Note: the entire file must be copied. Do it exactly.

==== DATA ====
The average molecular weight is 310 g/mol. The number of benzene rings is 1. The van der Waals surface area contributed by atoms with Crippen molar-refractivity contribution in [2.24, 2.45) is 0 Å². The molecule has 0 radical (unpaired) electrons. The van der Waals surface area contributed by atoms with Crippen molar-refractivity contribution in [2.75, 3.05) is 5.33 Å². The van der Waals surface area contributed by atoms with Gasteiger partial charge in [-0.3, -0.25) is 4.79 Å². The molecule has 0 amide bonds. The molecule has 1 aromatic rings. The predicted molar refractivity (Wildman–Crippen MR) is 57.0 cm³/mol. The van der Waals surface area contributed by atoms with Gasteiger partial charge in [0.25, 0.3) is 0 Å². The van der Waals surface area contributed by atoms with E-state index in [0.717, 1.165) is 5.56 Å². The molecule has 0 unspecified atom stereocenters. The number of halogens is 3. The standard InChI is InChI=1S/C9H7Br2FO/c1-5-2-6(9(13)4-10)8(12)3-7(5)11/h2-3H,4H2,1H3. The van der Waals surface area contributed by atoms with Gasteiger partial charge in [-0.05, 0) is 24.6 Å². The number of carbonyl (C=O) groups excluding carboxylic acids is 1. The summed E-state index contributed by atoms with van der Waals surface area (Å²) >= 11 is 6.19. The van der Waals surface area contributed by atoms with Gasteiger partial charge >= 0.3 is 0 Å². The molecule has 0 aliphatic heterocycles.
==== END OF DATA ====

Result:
The average molecular weight is 310 g/mol. The number of benzene rings is 1. The van der Waals surface area contributed by atoms with Crippen molar-refractivity contribution in [2.24, 2.45) is 0 Å². The molecule has 0 radical (unpaired) electrons. The van der Waals surface area contributed by atoms with Crippen molar-refractivity contribution in [2.75, 3.05) is 5.33 Å². The van der Waals surface area contributed by atoms with Gasteiger partial charge in [-0.3, -0.25) is 4.79 Å². The molecule has 0 amide bonds. The molecule has 1 aromatic rings. The predicted molar refractivity (Wildman–Crippen MR) is 57.0 cm³/mol. The van der Waals surface area contributed by atoms with Gasteiger partial charge in [0.25, 0.3) is 0 Å². The van der Waals surface area contributed by atoms with E-state index in [0.717, 1.165) is 5.56 Å². The molecule has 0 unspecified atom stereocenters. The number of halogens is 3. The standard InChI is InChI=1S/C9H7Br2FO/c1-5-2-6(9(13)4-10)8(12)3-7(5)11/h2-3H,4H2,1H3. The van der Waals surface area contributed by atoms with Gasteiger partial charge in [-0.05, 0) is 24.6 Å². The number of carbonyl (C=O) groups excluding carboxylic acids is 1. The summed E-state index contributed by atoms with van der Waals surface area (Å²) >= 11 is 6.19. The van der Waals surface area contributed by atoms with Gasteiger partial charge >= 0.3 is 0 Å². The molecule has 0 aliphatic heterocycles.